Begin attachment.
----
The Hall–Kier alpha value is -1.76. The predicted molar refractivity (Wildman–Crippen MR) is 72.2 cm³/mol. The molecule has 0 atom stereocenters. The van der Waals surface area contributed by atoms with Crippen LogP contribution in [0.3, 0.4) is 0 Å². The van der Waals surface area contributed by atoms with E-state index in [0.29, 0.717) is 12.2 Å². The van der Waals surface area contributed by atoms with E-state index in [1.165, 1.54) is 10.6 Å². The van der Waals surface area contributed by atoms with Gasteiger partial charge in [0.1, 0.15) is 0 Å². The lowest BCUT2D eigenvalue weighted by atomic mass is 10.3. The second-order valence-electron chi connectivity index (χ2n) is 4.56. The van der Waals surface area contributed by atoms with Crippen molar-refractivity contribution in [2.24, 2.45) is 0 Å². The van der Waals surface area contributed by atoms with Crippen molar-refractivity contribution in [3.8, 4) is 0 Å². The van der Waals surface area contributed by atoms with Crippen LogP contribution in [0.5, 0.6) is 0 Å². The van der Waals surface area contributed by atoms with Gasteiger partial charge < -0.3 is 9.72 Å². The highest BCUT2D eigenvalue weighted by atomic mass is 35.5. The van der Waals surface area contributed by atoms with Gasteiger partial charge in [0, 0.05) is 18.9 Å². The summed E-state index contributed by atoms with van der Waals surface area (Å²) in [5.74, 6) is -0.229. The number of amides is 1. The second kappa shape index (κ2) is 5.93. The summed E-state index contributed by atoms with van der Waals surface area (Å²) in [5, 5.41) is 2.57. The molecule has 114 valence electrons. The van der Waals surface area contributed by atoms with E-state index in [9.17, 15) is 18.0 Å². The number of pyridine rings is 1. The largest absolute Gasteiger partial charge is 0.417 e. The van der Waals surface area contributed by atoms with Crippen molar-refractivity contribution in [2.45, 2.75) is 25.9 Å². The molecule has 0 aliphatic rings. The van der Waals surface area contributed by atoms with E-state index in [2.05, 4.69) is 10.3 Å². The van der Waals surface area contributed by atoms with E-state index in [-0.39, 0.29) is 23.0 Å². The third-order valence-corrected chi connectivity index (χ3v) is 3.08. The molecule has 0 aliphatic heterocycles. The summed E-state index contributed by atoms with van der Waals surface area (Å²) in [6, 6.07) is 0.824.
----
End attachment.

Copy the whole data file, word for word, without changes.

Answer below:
The Hall–Kier alpha value is -1.76. The predicted molar refractivity (Wildman–Crippen MR) is 72.2 cm³/mol. The molecule has 0 atom stereocenters. The van der Waals surface area contributed by atoms with Crippen LogP contribution in [0.3, 0.4) is 0 Å². The van der Waals surface area contributed by atoms with E-state index in [0.29, 0.717) is 12.2 Å². The van der Waals surface area contributed by atoms with E-state index in [1.165, 1.54) is 10.6 Å². The van der Waals surface area contributed by atoms with Gasteiger partial charge in [0.1, 0.15) is 0 Å². The lowest BCUT2D eigenvalue weighted by atomic mass is 10.3. The second-order valence-electron chi connectivity index (χ2n) is 4.56. The van der Waals surface area contributed by atoms with Crippen molar-refractivity contribution in [2.24, 2.45) is 0 Å². The van der Waals surface area contributed by atoms with Crippen molar-refractivity contribution in [3.8, 4) is 0 Å². The van der Waals surface area contributed by atoms with Crippen LogP contribution in [0.5, 0.6) is 0 Å². The van der Waals surface area contributed by atoms with Gasteiger partial charge < -0.3 is 9.72 Å². The highest BCUT2D eigenvalue weighted by atomic mass is 35.5. The van der Waals surface area contributed by atoms with Gasteiger partial charge in [0, 0.05) is 18.9 Å². The summed E-state index contributed by atoms with van der Waals surface area (Å²) in [5.74, 6) is -0.229. The number of amides is 1. The second kappa shape index (κ2) is 5.93. The summed E-state index contributed by atoms with van der Waals surface area (Å²) in [5, 5.41) is 2.57. The molecule has 114 valence electrons. The van der Waals surface area contributed by atoms with E-state index in [9.17, 15) is 18.0 Å². The number of pyridine rings is 1. The largest absolute Gasteiger partial charge is 0.417 e. The van der Waals surface area contributed by atoms with Crippen molar-refractivity contribution in [2.45, 2.75) is 25.9 Å². The molecule has 0 aliphatic rings. The van der Waals surface area contributed by atoms with E-state index in [2.05, 4.69) is 10.3 Å². The van der Waals surface area contributed by atoms with E-state index in [-0.39, 0.29) is 23.0 Å². The third-order valence-corrected chi connectivity index (χ3v) is 3.08. The molecule has 0 aliphatic heterocycles. The summed E-state index contributed by atoms with van der Waals surface area (Å²) in [6, 6.07) is 0.824.